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Researchers have identified thousands of small proteins related to metabolism in mice, with one called Gm8773 found to boost appetite. This finding could lead to novel strategies for enhancing weight gain in individuals with conditions like cancer and metabolic disorders.

The United States faces a prevalent issue with obesity and metabolic diseases such as diabetes. However, there remains a significant knowledge gap concerning microproteins, small proteins present in brown and white fat, which seem to influence metabolism.

Microproteins involved in fat tissue metabolism key to one’s appetite

Professor Alan Saghatelian, at the Salk Institute for Biological Studies emphasized the importance of comprehending the mechanisms governing obesity and metabolic health. The study he co-authored unveils a list of microproteins which could facilitate the discovery of new elements in metabolic diseases. The research highlights a specific microprotein that stimulates feeding and others involved in fat metabolism.

Fat tissue contains proteins related to feeding, heat production and energy balance. There are two types of fat: white fat, considered “bad fat,” responsible for abdominal bulges and excess weight due to energy storage, and brown fat, known as “good fat,” located around the shoulders and spinal cord, which promotes health and is associated with good nutrition, exercise, and overall well-being.

The researchers analyzed genes from different types of fat cells in mice and identified 3,877 microproteins involved in fat tissue metabolism, particularly affected by a high-fat diet. Thomas Martinez from Saghatelian’s lab, now at UC Irvine, emphasized the significance of their findings for understanding metabolic pathways.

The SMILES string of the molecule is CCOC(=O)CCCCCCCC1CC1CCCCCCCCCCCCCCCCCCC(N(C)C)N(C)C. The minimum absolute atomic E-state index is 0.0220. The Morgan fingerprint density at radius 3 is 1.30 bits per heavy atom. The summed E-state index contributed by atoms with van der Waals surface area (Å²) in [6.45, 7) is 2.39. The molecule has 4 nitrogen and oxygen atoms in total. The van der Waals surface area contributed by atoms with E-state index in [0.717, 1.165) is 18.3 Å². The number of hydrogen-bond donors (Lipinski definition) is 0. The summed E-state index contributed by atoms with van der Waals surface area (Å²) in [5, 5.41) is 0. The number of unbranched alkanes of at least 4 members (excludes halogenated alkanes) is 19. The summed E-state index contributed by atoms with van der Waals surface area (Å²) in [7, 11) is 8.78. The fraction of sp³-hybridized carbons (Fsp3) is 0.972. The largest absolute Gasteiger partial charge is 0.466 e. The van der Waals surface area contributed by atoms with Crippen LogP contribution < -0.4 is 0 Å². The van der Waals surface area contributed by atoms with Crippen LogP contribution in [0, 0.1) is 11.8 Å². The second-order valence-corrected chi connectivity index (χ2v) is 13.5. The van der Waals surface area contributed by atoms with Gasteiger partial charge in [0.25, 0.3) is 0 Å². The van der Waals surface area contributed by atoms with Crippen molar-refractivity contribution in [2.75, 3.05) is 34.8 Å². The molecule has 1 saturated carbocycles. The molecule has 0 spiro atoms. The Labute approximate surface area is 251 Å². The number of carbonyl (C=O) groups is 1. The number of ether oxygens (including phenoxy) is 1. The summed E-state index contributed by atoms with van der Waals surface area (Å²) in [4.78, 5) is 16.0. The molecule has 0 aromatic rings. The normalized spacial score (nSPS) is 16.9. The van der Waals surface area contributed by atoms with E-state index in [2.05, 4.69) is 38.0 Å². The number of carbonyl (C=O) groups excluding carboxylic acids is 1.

FAM237B in humans regulates feeding

Researchers focused on Gm8773, located in the hypothalamus, a brain region regulating feeding. Introducing Gm8773 microprotein to obese mice increased their food intake, indicating its role in appetite. The human counterpart, FAM237B, likely shares this function.

Chris Barnes from Velia Therapeutics said that the discovery holds promise for metabolism and fat biology studies, fostering new experimental avenues and potentially uncovering novel biological mechanisms.

Researchers hope that Gm8773 and its human equivalent can aid in developing methods to boost metabolism and appetite, particularly for cancer patients enduring chemotherapy side effects.